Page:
Adventures With Red Rock Arches –
You don’t have to travel to Arches National Park; experience Arizona’s Red Rock Arches within a 1.5 hour drive from Grand Canyon Bed and Breakfast.
Most people come to Fay Canyon to see the natural arch that’s located just under a mile up the trail. But those who don’t know about it usually walk right past it. Though the Fay Canyon Arch is by no means small, it looks so much like an ordinary rock overhang it’s easy to glance right at it and not realize what you’ve seen. If you keep watching the rock wall to the north (right) side of the trail sooner or later you’ll spot it. Then the short, steep trail up to the arch can be a little hard to locate too.
After you’ve found the arch you may want to continue on up the trail. This small, hidden canyon supports a diverse community of desert plants and provides good views of the surrounding cliffs. The trail follows an old jeep track which eventually turns into a footpath. It dead ends at a red Supai sandstone cliff where you can see evidence of some ancient Indian dwellings and marvel at the breathtaking scenery that surrounds you.
4592 at trailhead
Devil’s Bridge is the largest natural sandstone arch in the Sedona area; don’t let its name fool you: It’s one of the most heavenly sights in an area famous for them.
From a trailhead elevation of 4,600 feet, there’s a mere 400 foot climb in altitude during this moderately difficult, 1.8-mile roundtrip trek; the journey to reach the top won’t leave you breathless — but we would never say the same about the views you’ll witness when you finally get there.
This popular hike has attractions for both casual hikers who lack the desire or the stamina to stray too far from civilization, and the more adventurous outdoors enthusiasts. Starting at the parking area, follow the trailmarker that points the way to Devil’s Bridge Trail. You’ll find the early going effortless; the trail, originally built for jeep travel, is smooth and clear and leads you through washes filled with juniper and prickly pear cactus.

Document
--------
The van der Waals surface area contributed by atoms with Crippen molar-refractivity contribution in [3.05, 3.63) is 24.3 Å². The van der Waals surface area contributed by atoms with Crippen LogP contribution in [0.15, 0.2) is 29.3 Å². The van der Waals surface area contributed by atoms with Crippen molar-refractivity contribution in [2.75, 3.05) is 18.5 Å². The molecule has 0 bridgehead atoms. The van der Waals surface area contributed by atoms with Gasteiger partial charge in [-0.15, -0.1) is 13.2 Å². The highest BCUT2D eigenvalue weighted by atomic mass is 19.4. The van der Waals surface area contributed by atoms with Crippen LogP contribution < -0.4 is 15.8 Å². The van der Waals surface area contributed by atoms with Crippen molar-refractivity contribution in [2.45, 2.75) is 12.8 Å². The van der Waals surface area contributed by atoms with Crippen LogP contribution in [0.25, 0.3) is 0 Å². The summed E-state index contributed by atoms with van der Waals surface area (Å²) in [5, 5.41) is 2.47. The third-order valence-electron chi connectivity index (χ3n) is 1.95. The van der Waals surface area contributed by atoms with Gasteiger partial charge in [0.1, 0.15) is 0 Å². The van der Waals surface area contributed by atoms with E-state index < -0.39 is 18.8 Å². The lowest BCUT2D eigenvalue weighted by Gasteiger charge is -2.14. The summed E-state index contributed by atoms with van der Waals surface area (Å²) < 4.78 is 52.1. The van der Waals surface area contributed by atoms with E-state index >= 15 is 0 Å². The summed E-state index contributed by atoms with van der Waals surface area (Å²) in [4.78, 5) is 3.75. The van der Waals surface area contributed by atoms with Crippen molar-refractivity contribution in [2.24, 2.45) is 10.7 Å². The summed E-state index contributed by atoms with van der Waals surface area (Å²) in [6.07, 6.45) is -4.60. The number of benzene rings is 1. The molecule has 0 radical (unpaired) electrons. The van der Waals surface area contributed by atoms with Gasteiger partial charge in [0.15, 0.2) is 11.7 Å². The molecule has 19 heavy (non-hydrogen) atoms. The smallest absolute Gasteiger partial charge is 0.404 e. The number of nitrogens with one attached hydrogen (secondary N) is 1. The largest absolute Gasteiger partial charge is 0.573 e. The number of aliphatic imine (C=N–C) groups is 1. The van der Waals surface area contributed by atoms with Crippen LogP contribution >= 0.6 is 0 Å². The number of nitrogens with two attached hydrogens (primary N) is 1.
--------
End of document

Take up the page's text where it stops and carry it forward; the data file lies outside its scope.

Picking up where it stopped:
4607 at trailhead
Take an easy hike along the bottom of Sterling Canyon. The drainage is dry most of the year. Shade is available, but it would be wise to carry some water in the warm months.
The signed trailhead is on the east side of the parking area. The well maintained trail almost immediately enters Wilderness and climbs gradually in the shade of Arizona cypress beside a dry stream bed on the floor of Sterling Canyon. There are occasional views of red rock formations to the left and of the sheer walls of Lost Wilson Mountain on the right. After .75 miles, the trail enters stands of ponderosa pine and oak which show the scars from the 1996 “Arch” fire. Nearing the 1.75 mile point, there is a marked fork. Sterling Pass Trail branches off to the right. Keep left and continue 100 yards where the trail ends at a large red rock outcrop. There are nice views of the canyon, mountains and of Vultee Arch, about .25 miles the north.
4803 at trailhead